The Indianapolis Star is negotiating to take a portion of the space in Circle Centre mall vacated by Nordstrom two years ago, Publisher Karen Crotchfelt confirmed in a note posted on the newspaper's website Wednesday evening.
The Star has been searching for new space since its parent, Virginia-based Gannett Co., put the newspaper's 190,000-square-foot headquarters building at 307 N. Pennsylvania St. on the market last July. Gannett received more than a half-dozen offers on the building and adjacent 500-space parking garage before agreeing to terms with local apartment developer The Whitsett Group.
“This location would suit our needs very well,” Crotchfelt wrote, referring to the former Nordstrom space. “The extremely large floor plates would allow us to create an open and collaborative environment that would bring all our employees together for the common purpose of serving the community.”
The note did not specify how many square feet the newspaper would take or whether the new offices would be spread over more than one floor. It said the space under negotiation is at the corner of Meridian and Georgia streets.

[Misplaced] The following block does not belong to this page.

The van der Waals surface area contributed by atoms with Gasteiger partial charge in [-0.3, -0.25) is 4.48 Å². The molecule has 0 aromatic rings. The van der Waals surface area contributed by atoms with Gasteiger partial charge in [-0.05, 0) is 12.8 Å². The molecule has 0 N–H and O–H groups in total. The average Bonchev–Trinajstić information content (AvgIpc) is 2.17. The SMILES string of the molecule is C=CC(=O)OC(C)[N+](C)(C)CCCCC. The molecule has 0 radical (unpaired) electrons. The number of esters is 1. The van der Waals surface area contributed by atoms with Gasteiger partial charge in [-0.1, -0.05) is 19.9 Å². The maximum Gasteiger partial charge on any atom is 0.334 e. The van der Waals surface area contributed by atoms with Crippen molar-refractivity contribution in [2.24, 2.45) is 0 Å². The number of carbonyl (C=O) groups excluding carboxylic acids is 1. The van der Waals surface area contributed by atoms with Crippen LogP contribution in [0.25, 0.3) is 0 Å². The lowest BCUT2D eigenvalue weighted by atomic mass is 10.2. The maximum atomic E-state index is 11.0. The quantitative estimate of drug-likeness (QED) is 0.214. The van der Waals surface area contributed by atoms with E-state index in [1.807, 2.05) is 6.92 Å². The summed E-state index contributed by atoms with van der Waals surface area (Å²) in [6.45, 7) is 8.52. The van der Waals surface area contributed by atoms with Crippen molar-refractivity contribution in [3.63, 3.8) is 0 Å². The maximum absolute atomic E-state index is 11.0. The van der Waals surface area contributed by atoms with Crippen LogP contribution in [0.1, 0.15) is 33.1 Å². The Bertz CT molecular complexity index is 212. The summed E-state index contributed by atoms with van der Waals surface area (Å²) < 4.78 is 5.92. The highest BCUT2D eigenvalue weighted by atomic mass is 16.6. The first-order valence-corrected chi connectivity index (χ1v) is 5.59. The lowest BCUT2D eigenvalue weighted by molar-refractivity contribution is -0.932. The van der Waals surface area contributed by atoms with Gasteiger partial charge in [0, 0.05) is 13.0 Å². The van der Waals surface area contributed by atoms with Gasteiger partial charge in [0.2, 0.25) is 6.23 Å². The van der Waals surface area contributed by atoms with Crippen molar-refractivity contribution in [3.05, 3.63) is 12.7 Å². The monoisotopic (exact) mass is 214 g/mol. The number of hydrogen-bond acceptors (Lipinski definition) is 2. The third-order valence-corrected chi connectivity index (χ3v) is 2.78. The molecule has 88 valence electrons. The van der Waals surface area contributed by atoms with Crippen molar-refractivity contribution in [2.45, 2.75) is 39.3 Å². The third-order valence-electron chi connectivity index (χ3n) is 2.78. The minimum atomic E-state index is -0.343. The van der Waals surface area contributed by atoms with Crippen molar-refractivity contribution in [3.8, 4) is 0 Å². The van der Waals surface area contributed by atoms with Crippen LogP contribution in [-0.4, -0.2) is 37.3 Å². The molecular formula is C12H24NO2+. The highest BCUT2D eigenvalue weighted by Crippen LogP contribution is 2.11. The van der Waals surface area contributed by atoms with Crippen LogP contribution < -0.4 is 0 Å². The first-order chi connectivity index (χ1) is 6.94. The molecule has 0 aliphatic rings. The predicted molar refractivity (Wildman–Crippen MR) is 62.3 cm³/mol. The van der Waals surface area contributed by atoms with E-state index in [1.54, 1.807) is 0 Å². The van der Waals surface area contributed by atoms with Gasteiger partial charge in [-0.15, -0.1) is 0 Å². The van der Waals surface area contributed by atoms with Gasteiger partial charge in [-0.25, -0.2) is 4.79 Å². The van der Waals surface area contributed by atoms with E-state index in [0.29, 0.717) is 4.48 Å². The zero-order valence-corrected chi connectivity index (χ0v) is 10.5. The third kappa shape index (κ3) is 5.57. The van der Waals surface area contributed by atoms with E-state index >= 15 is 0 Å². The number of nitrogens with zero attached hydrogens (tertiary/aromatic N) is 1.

Crotchfelt added that while details still need to be worked out with mall manager Simon Property Group Inc., the two agreed that they needed to be transparent about the process.
“Plus, let’s face it: I can’t let anyone scoop us on this story,” she wrote.
On Wednesday morning, IBJ’s Property Lines blog reported that The Star was considering a portion of the Nordstrom space, along with other options including the CSX Building, which is at the southwest corner of Georgia and Pennsylvania streets.
If the lease deal closes for the Nordstrom space, it would set up a potentially awkward landlord-tenant relationship involving the city and the state's largest newspaper.
Circle Centre mall’s ownership is a complicated mix of entities that includes the city and the newspaper itself. The city owns Circle Centre's parking garages and the land under the mall. It paid more than half the cost of building the mall and constructed the Nordstrom space at little or no upfront cost to the retailer.
Most of the mall itself is owned by a partnership of 20 mostly local companies, including The Star and Simon, which collects fees for management and leasing.
The high-end department store chain closed the 210,000-square-foot downtown store in July 2011. Nordstrom opened with the mall in 1995, helping ensure the project's success. A Star move into Nordstrom space would be a disappointment to some city boosters who hoped for a retail replacement.
Meantime, The Whitsett Group plans to start construction by the end of the year on a building to be constructed on the Star’s longtime campus at the corner of Delaware and New York streets, principal Joe Whitsett said.
Whitsett’s plans call for up to 500 apartments in three buildings and retail space that could attract a bank branch or restaurant.